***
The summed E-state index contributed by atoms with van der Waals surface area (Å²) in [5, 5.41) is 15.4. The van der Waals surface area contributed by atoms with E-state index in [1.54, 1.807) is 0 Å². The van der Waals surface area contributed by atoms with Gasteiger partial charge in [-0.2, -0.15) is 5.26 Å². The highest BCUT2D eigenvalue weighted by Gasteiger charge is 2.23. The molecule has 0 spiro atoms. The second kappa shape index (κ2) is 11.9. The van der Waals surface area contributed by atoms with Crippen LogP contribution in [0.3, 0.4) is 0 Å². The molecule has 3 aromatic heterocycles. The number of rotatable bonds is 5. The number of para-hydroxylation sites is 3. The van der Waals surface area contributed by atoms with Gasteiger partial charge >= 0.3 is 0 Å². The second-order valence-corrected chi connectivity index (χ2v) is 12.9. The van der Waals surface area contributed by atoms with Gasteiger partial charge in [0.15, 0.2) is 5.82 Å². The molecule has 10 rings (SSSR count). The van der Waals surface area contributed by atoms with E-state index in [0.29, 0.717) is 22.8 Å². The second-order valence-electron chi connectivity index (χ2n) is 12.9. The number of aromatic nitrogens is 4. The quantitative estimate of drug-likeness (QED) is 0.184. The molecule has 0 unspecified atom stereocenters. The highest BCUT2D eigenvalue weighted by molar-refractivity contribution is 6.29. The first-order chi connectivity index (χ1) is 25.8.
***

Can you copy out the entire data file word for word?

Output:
The summed E-state index contributed by atoms with van der Waals surface area (Å²) in [5, 5.41) is 15.4. The van der Waals surface area contributed by atoms with E-state index in [1.54, 1.807) is 0 Å². The van der Waals surface area contributed by atoms with Gasteiger partial charge in [-0.2, -0.15) is 5.26 Å². The highest BCUT2D eigenvalue weighted by Gasteiger charge is 2.23. The molecule has 0 spiro atoms. The second kappa shape index (κ2) is 11.9. The van der Waals surface area contributed by atoms with Crippen LogP contribution in [0.3, 0.4) is 0 Å². The molecule has 3 aromatic heterocycles. The number of rotatable bonds is 5. The number of para-hydroxylation sites is 3. The van der Waals surface area contributed by atoms with Gasteiger partial charge >= 0.3 is 0 Å². The second-order valence-corrected chi connectivity index (χ2v) is 12.9. The van der Waals surface area contributed by atoms with Gasteiger partial charge in [0.15, 0.2) is 5.82 Å². The molecule has 10 rings (SSSR count). The van der Waals surface area contributed by atoms with E-state index in [0.29, 0.717) is 22.8 Å². The second-order valence-electron chi connectivity index (χ2n) is 12.9. The number of aromatic nitrogens is 4. The quantitative estimate of drug-likeness (QED) is 0.184. The molecule has 0 unspecified atom stereocenters. The highest BCUT2D eigenvalue weighted by molar-refractivity contribution is 6.29. The first-order chi connectivity index (χ1) is 25.8.